Single Anastomosis Duodenal-Ileal bypass with Sleeve gastrectomy (SADI-S) is a modified version of BPD-DS. There are two main differences. Firstly a sleeve is created with SIPS instead of a proximal gastric pouch with BPDDS, leading to a better quality of eating and a decrease in the hunger hormone ghrelin with SADI-S. Secondly, the anastomosis is 300cm from the terminal ileum in SADI-S rather than 50cm in BPDDS, decreasing the risk of malnutrition. SADI-S is a relatively new procedure which combines the benefits of sleeve gastrectomy with intestinal bypass. Sleeve gastrectomy removes 75% of the stomach, resulting in a reduced capacity to eat and a reduction in the level of the hunger hormone ghrelin, which is produced by the stomach. Intestinal bypass involves dividing the first part of the duodenum just distal to the pylorus, then anastomosed to the terminal ileum 300cm proximal to the ileocaecal valve to the first part of the duodenum. This constitutes the duodeno-ileal bypass part of the operation, resulting in malabsorption. The length of the bypass can be varied depending on the desired weight loss.
The early results for SADI-S have reported a weight loss similar to BPDDS but without malnutrition, and a similar effect on the resolution of diabetes. SADI-S has two advantages over RYGB, namely, there is only one anastomosis thereby decreasing the risks of internal hernia and anastomotic ulcers.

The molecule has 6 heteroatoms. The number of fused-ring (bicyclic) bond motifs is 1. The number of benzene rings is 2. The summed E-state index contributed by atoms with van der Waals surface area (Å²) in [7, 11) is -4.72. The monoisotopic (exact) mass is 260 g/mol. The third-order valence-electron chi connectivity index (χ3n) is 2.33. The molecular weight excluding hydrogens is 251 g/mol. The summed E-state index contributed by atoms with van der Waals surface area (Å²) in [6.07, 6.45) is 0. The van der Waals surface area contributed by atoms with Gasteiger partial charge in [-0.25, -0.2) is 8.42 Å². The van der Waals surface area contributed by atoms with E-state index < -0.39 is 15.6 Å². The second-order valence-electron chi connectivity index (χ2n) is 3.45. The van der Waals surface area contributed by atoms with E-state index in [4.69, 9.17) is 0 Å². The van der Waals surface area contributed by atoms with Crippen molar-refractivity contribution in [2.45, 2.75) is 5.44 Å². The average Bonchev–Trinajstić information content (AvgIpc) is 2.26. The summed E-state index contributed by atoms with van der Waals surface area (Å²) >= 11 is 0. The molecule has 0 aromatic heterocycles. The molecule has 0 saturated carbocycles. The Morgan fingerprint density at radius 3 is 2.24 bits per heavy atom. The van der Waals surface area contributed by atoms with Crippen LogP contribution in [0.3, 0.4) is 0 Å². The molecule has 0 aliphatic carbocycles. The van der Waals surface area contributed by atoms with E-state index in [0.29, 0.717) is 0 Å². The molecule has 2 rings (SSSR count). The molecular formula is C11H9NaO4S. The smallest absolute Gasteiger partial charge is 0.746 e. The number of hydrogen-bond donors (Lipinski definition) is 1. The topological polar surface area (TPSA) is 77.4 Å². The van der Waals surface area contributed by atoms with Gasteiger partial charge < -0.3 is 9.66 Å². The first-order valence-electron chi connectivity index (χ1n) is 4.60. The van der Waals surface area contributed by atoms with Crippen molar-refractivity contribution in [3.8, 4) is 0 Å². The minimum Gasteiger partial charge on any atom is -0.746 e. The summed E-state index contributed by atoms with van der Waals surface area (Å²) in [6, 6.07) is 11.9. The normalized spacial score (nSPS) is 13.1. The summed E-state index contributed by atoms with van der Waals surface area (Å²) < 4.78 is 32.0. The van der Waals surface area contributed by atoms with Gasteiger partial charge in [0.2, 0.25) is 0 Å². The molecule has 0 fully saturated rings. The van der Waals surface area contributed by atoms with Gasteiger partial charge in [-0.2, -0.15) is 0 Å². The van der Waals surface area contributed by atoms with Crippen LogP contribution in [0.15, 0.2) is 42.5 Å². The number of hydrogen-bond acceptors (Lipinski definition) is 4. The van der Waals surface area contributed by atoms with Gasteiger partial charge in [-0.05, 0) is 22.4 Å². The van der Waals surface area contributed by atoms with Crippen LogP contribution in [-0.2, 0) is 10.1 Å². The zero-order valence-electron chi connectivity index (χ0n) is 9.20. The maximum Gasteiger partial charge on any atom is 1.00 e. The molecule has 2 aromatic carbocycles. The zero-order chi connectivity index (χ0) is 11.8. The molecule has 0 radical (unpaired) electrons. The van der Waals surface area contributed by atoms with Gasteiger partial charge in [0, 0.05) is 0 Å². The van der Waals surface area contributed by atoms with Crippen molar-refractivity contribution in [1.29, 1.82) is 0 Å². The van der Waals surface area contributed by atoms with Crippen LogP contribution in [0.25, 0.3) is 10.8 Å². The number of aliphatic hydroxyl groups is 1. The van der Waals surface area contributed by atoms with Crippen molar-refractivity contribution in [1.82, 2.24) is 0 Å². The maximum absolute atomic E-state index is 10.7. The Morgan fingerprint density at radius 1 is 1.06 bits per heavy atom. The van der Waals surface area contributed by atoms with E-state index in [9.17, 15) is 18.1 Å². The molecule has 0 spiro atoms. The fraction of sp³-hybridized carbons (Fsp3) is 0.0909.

However, SADI-S is a technically demanding procedure that requires an experienced and skilful surgeon to perform. There are three staple lines involved in performing SADI-S, which increases the risks of a leak from the staple lines. One of the staple lines is the excluded duodenal stump (the most proximal part of the small bowel) and a leak from the duodenal stump is very difficult to treat. A leak from the duodenal stump is unique to SADI-S. Another factor that increases the risk of a leak from the sleeve staple line is the fact that the valve at the bottom of the stomach (pylorus) is not bypassed in SADI-S. Duodenal exclusion in SADI-S increases the risks of nutritional deficiencies, especially iron deficiency. These risks have led to the development of SASI-S.